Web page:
I hope this does not sound mean but you basically have trained them to call you at the last minute by coming through every time. You should give them a written set of quidelines telling them how much advance notice you must have. You also need to specify who you are willing to bake cakes for. They will not take you seriously until they call at the last minute and you have to say, I am sorry I can't do it. They don't understand what is involved, and since you are able to come through like you do they will continue to think you can throw a cake together at the drop of a hat. I think you are such a wonderful person to donate these cakes.

elvis Posted 23 May 2008 , 1:22am
post #6 of 25

I love that you do that--so nice. I think they would completely understand if you tell them that you must have at least 2 days notice on the cakes. After all, you are doing a great thing by giving it to them for free, the least that they can do is give notice. Are these mini cakes? If they are then, I would also do a lot at one time and freeze them.

just_for_fun Posted 23 May 2008 , 1:23am
post #7 of 25

I am tearing up just reading this. You are an amazing person for doing this for these children!!

OhMyGanache Posted 23 May 2008 , 1:24am
post #8 of 25

It's funny - because with PAYING customers, I am very strict. If anyone places an order with me with less than 48 hours notice, I charge them a 10% or $5 rush fee (whichever is greater) - and that's only IF I want to do it (I've said no many times). I have my customers trained. It's just these darned nurses who won't get a clue! I've made sure I tell them "I'm not sure if I can do it, let me see if I can rearrange a few things and get it done. I'll call you back in the morning." I want to let them know it IS an inconvenience - but there's really no way I'm going to say no to one of these kids.

The whole reason I started doing this was because 17 years ago, my 1 month old son was hospitalized for 6 weeks after having brain surgery - and I saw firsthand what happened (and didn't happen) on children's birthdays. Parents of sick children are often caught up in emotion and stress - that they forget that they can still make the child feel special - even in a hospital room.

indydebi Posted 23 May 2008 , 1:51am
post #9 of 25

I agree with Melvira ... you have Karma on Credit!! thumbs_up.gif

The part of your story that made my jaw drop to the ground was "since you're delivering one this afternoon anyway ......"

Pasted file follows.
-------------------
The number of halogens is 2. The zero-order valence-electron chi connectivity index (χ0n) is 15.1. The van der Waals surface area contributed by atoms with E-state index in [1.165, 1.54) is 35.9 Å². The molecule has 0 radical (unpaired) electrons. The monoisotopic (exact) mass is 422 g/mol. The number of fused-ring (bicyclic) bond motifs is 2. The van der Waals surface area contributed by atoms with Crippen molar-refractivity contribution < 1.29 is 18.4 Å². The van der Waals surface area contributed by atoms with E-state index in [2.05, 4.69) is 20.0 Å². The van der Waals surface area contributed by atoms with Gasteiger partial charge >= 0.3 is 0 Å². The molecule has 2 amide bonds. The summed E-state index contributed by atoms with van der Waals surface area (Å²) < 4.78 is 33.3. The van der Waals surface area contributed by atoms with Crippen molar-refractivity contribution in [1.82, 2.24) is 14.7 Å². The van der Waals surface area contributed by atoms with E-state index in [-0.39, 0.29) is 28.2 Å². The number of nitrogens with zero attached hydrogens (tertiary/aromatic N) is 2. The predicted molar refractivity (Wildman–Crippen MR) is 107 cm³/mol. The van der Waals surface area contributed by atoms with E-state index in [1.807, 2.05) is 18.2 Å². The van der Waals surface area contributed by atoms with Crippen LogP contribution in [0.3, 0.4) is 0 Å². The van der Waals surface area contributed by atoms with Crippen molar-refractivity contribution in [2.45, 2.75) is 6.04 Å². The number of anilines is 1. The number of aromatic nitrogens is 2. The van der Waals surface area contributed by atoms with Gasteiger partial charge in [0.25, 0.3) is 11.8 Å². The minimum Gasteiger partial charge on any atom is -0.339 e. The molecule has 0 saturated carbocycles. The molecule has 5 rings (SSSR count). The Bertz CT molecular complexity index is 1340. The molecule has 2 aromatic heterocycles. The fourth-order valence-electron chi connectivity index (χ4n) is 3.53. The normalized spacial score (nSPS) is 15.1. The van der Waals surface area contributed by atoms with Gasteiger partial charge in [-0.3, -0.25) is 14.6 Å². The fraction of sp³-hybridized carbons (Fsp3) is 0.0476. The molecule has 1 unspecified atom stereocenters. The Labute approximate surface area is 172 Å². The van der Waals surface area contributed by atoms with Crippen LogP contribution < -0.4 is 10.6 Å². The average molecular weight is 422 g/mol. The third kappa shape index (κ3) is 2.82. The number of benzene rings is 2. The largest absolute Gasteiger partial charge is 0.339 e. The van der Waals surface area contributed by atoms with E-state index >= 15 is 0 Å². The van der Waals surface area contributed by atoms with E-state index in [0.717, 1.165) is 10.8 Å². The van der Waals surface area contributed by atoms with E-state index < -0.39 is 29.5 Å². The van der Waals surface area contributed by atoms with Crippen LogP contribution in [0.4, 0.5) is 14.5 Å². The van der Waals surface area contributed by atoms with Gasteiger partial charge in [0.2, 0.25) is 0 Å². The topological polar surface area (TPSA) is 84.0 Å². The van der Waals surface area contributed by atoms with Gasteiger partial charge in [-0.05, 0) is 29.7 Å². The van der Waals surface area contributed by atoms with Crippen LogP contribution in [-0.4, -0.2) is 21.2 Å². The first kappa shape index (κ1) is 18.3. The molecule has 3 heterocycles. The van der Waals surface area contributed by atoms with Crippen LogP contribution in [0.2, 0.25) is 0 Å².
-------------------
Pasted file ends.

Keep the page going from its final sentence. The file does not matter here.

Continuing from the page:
DELIVERING is not the same as BAKING/ICING/DECORATING!!!! Geesh, for as smart as nurses are, that was pretty dumb of them! dunce.gif

But yeah.... you've got them trained that you can do it in a couple of hours, so why would they think they need to give 2 days notice? I *SO* understand your passion for this (when I was 16 years old, my baby brother died in an intensive care nursery at the age of 3 months old ... I saw kids and babies that should never have to go thru what they were going thru!) and I can only imagine how hard or impossible it would be for you to be 'harda$$' about it.

Is there any kind of pattern to the orders? I mean, are you doing one cake a week type of thing? Maybe you can arrange with them for Wednesdays to be cake-day and they can have the birthday party for the kid with the birthday that week?

BlakesCakes Posted 23 May 2008 , 2:08am
post #10 of 25

I can think of a few reasons as to why they wait until the last minute (not pleasant reasons, so I won't elaborate), but I do think that you shouldn't have to have one second of anger related to such a special cause.

I do all of my baking for charities or donations to charities. I do have to turn requests down at times because I'm human & I have a life, too. It's a real buzz-killer to have to turn down someone because they thought calling at 5pm for a cake at noon the next day was OK--but I give them some tough love and they usually get the message and call earlier the next time.

Please talk to someone at the hospital who can tell you the best way to make certain that you have no less than 48hrs. notice for a child's cake (if something goes awry in that window, you can freeze it for another time, right?).